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Disability is defined as the “inability to engage in any substantial gainful activity by reason of any medically determinable physical or mental impairment which can be expected to result in death or has lasted or can be expected to last for a continuous period of not less than 12 months.”
There are several benefits available under Social Security, but the most familiar are Title II and Title XVI benefits. Title II is called Social Security disability and is based upon a person’s earning history. Title XVI is called Supplemental Security Income (SSI), and it does not matter how much a person has earned if any at all.
A person can go to his/her local Social Security office, call an (800) number for an interview, or even apply on the internet. An attorney may also assist you applying on the internet.
There is no waiting period to apply. In fact, you can lose rights to benefits if you wait too long. You have to have a condition that has kept you off from work for a year, or is expected to keep you from work for a year.
Yes, in fact, most disability benefit programs will require you to apply for Social Security as well.
Yes, you do not have to choose one or the other. However, there are intricate laws involved in determining how much you can receive from both benefit packages. Social Security will most likely have an “offset” for some of the money paid by workers’ compensation.
There really is no set formula to determine this. A person may be determined disabled due to multiple ailments or one single impairment. You must determine on your own if you believe that you will be off from work for a year and can prove that to the court.
A person does not have to be found permanently disabled in order to qualify for Social Security. For example, you could obtain benefits for a couple of years, then return to work. Once you return to work, your Social Security benefits will cease.
Social Security determines your disability based upon your age, education, work experience and health issues. Older individuals have fewer thresholds to meet to be found disabled.
There are basically three stages that a typical person will undergo in a disability process. You first apply for benefits. At this stage, there are disability examiners at the local office that will review your records and make a decision. You will be notified of the decision usually within a couple of months. Statistically, more than 60-70% of these people are denied benefits. At that point, you have 60 days to appeal the decision on what is called Reconsideration. The Reconsideration is sent to the same local office but reviewed by another individual. The denial rate at this stage is nearly the same as the first state, and usually takes 2-4 months. Once again, you have 60 days to appeal, but this time it is called Request for Hearing. The Request for Hearing is sent to a different office for review, and also set for a hearing before a judge. Typically, it takes more than one year before you will receive a trial date. The Social Security process is extremely busy, and a typical case will take well over a year to complete. In fact, the national average in 2008 was 541 days before you received a hearing.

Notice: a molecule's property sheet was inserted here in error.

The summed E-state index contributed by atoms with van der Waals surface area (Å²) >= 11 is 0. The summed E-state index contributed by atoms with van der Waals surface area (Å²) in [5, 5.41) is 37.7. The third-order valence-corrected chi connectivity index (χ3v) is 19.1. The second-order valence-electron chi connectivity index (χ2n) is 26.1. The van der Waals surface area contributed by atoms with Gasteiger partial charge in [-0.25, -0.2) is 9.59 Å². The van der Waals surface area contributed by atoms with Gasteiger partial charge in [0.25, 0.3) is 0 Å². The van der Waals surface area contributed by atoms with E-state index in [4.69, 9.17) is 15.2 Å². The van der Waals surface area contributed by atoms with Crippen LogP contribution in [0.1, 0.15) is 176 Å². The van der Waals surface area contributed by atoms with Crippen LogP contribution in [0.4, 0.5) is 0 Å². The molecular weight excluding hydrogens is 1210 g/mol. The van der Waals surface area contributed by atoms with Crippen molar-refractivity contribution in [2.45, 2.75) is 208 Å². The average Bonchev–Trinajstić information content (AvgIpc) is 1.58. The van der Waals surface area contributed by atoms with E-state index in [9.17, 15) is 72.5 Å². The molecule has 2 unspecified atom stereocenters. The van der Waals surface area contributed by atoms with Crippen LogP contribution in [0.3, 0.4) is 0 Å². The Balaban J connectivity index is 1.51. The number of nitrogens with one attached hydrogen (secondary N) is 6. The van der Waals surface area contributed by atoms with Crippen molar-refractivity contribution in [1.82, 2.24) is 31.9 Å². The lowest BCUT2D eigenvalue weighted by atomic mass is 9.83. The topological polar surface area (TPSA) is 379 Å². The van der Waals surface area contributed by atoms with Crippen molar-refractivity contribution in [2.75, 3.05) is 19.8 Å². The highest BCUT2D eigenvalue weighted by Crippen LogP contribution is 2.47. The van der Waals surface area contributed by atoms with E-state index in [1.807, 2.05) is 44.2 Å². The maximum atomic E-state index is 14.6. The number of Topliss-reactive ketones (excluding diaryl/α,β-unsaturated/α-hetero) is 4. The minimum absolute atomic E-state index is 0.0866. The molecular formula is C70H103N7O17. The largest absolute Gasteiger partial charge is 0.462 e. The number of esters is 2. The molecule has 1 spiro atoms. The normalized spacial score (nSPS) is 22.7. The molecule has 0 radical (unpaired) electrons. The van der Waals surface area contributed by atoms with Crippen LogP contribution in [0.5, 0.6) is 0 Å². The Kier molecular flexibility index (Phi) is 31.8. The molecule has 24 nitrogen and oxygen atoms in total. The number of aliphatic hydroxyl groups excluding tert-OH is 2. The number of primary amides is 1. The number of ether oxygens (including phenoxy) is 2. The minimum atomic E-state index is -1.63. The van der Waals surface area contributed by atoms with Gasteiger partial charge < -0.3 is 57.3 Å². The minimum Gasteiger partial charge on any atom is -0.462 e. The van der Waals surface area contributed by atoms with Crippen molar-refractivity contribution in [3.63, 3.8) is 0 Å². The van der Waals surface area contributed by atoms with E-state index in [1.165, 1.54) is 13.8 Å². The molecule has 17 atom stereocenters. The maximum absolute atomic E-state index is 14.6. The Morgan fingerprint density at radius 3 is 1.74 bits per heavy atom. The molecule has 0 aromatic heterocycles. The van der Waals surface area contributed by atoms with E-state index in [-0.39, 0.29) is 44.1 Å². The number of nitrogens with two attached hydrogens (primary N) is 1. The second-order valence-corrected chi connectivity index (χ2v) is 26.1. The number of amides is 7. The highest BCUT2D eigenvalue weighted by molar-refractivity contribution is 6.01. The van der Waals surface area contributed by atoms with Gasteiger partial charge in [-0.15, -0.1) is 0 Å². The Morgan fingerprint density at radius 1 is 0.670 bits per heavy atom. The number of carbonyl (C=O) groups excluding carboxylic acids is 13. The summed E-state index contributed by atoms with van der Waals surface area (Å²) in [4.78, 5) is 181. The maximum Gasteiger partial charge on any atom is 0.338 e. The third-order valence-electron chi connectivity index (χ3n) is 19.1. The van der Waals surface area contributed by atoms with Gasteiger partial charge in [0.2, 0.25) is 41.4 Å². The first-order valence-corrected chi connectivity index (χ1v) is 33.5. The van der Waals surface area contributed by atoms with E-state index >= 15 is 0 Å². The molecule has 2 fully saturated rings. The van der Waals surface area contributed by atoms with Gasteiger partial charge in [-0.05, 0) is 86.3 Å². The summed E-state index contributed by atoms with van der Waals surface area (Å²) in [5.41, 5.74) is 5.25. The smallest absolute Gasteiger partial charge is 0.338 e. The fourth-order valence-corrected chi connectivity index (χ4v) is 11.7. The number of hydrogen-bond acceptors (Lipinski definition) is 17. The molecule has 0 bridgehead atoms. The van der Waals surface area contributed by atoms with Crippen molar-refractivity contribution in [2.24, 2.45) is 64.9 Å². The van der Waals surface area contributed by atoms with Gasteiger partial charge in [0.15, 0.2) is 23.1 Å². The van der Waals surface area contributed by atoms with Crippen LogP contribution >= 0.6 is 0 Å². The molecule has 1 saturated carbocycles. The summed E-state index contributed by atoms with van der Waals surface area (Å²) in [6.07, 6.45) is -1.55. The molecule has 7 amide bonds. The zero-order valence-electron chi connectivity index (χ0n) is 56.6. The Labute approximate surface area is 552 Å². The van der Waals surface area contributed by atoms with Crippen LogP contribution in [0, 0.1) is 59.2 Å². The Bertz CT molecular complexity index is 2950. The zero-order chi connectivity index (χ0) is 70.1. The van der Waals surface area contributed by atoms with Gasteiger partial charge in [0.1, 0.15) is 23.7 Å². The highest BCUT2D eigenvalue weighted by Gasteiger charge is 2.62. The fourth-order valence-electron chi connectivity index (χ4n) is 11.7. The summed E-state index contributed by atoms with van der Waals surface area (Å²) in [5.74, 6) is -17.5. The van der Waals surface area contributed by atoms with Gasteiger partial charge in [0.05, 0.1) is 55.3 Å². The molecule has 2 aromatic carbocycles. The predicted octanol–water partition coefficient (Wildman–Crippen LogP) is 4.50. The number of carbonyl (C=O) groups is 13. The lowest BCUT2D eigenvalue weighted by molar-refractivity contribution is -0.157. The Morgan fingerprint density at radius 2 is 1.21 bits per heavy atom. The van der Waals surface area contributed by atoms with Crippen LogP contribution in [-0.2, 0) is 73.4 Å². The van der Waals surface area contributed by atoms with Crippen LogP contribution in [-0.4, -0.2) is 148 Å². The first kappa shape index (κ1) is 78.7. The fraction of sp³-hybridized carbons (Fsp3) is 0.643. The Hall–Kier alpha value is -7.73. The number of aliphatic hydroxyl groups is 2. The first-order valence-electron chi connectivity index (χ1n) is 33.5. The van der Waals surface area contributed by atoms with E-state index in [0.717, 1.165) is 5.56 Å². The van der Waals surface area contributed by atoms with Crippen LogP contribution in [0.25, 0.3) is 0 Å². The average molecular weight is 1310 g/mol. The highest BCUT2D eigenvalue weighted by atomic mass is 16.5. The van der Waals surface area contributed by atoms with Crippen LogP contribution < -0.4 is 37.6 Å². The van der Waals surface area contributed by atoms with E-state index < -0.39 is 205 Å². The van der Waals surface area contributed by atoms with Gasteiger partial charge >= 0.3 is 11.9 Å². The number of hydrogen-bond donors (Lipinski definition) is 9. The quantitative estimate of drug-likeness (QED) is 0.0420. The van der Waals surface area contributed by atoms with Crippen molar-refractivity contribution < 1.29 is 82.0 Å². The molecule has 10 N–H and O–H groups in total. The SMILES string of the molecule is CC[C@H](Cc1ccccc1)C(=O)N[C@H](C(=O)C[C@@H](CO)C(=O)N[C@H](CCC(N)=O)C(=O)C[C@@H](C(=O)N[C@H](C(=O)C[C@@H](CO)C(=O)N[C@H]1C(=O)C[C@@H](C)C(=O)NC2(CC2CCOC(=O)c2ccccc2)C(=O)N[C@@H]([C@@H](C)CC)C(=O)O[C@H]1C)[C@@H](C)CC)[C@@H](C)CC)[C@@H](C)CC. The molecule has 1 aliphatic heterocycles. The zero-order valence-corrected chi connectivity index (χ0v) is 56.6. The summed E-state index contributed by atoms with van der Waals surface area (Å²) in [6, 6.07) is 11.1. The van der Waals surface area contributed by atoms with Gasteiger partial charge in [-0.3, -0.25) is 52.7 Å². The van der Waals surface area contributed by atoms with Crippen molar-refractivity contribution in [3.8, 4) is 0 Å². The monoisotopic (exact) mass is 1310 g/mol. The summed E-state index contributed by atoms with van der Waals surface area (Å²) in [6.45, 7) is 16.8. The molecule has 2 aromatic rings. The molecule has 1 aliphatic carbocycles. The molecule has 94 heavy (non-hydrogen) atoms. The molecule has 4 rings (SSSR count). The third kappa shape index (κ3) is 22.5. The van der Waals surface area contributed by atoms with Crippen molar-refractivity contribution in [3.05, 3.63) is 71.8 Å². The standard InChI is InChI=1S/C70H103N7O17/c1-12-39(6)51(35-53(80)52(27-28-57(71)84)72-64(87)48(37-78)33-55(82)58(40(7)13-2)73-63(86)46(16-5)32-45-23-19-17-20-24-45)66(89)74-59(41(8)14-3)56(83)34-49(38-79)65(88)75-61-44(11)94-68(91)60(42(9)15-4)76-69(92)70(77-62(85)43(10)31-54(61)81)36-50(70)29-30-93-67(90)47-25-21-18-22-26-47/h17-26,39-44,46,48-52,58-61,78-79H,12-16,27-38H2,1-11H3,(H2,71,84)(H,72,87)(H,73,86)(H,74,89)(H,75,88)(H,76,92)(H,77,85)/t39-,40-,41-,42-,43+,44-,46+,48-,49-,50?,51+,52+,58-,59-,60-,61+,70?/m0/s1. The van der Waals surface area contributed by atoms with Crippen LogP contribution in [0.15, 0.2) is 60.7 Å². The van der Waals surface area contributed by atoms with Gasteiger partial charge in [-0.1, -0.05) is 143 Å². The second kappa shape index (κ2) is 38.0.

This is somewhat difficult to answer. Social Security has laws that they follow called Listings. If you meet the qualifications for certain medical conditions, then you could be found disabled without having to prove your physical or mental limitations.
A person with mental or psychological issues can qualify under Social Security. The same standards are applied as to a person with a physical impairment.
No, you can obtain benefits on your own, but it will be very difficult if you have been turned down at the application stage. You must know what forms and information to submit to Social Security and you must turn them in within the time frames designated.
All attorney fees are set by federal law at 25% of past due benefits. Past due benefits are the checks you should have been receiving while you are going through your appeal. If it takes a year to win your case, then your past due benefits would be for that year. If an attorney does not win your case, then you would owe no fee.
Yes, Title II recipients do not receive benefits for the first 5 months they are determined disabled.
Yes, a child could qualify under Title XVI. The same standards are applied to children but not compared to work. The disability is evaluated against what a child of that same age would typically be able to do.
There are two types of health insurance through Social Security. Medicaid is a welfare benefit and Medicare is not. Once you receive Title XVI (SSI) you would be able to get Medicaid. Medicaid virtually requires you to prove poverty. Medicare is not dependent upon whether you have money or assets. A very wealthy person could actually obtain Medicare benefits. Medicare does not pay for prescription costs and you must be on Social Security benefits for 2 years before you are eligible. Medicare pays doctors at higher rates than Medicaid.
Oddly enough, the answer is no. Social Security has taken the position that VA decisions are not binding upon them.
If the question related to Social Security Law you can e-mail me with the question, or call me at (918) 872-8800.